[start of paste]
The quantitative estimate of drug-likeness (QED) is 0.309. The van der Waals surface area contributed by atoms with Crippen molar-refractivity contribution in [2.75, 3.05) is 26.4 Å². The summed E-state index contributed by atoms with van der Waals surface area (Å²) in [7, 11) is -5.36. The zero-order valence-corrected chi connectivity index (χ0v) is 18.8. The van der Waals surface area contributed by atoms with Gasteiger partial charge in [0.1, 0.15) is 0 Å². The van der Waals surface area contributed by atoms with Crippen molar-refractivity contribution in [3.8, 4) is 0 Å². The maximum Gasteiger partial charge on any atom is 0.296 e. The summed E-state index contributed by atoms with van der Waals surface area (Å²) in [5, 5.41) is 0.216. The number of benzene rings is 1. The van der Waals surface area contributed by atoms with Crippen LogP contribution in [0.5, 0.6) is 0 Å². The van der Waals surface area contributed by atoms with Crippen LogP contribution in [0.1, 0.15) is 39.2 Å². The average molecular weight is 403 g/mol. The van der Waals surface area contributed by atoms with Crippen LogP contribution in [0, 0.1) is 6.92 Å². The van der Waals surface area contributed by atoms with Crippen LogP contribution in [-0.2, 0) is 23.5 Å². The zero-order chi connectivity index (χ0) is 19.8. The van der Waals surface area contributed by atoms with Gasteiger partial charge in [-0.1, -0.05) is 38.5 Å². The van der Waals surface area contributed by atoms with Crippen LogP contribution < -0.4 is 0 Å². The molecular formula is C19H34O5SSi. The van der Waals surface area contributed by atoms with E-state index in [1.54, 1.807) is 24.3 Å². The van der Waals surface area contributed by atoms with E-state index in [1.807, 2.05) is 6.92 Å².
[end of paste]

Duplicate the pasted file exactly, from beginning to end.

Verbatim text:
The quantitative estimate of drug-likeness (QED) is 0.309. The van der Waals surface area contributed by atoms with Crippen molar-refractivity contribution in [2.75, 3.05) is 26.4 Å². The summed E-state index contributed by atoms with van der Waals surface area (Å²) in [7, 11) is -5.36. The zero-order valence-corrected chi connectivity index (χ0v) is 18.8. The van der Waals surface area contributed by atoms with Gasteiger partial charge in [0.1, 0.15) is 0 Å². The van der Waals surface area contributed by atoms with Crippen molar-refractivity contribution in [3.8, 4) is 0 Å². The maximum Gasteiger partial charge on any atom is 0.296 e. The summed E-state index contributed by atoms with van der Waals surface area (Å²) in [5, 5.41) is 0.216. The number of benzene rings is 1. The van der Waals surface area contributed by atoms with Crippen LogP contribution in [0.5, 0.6) is 0 Å². The van der Waals surface area contributed by atoms with Crippen LogP contribution in [0.1, 0.15) is 39.2 Å². The average molecular weight is 403 g/mol. The van der Waals surface area contributed by atoms with Crippen LogP contribution in [0, 0.1) is 6.92 Å². The van der Waals surface area contributed by atoms with Crippen LogP contribution in [-0.2, 0) is 23.5 Å². The zero-order chi connectivity index (χ0) is 19.8. The van der Waals surface area contributed by atoms with Gasteiger partial charge in [-0.1, -0.05) is 38.5 Å². The van der Waals surface area contributed by atoms with Crippen LogP contribution < -0.4 is 0 Å². The molecular formula is C19H34O5SSi. The van der Waals surface area contributed by atoms with E-state index in [1.54, 1.807) is 24.3 Å². The van der Waals surface area contributed by atoms with E-state index in [1.807, 2.05) is 6.92 Å².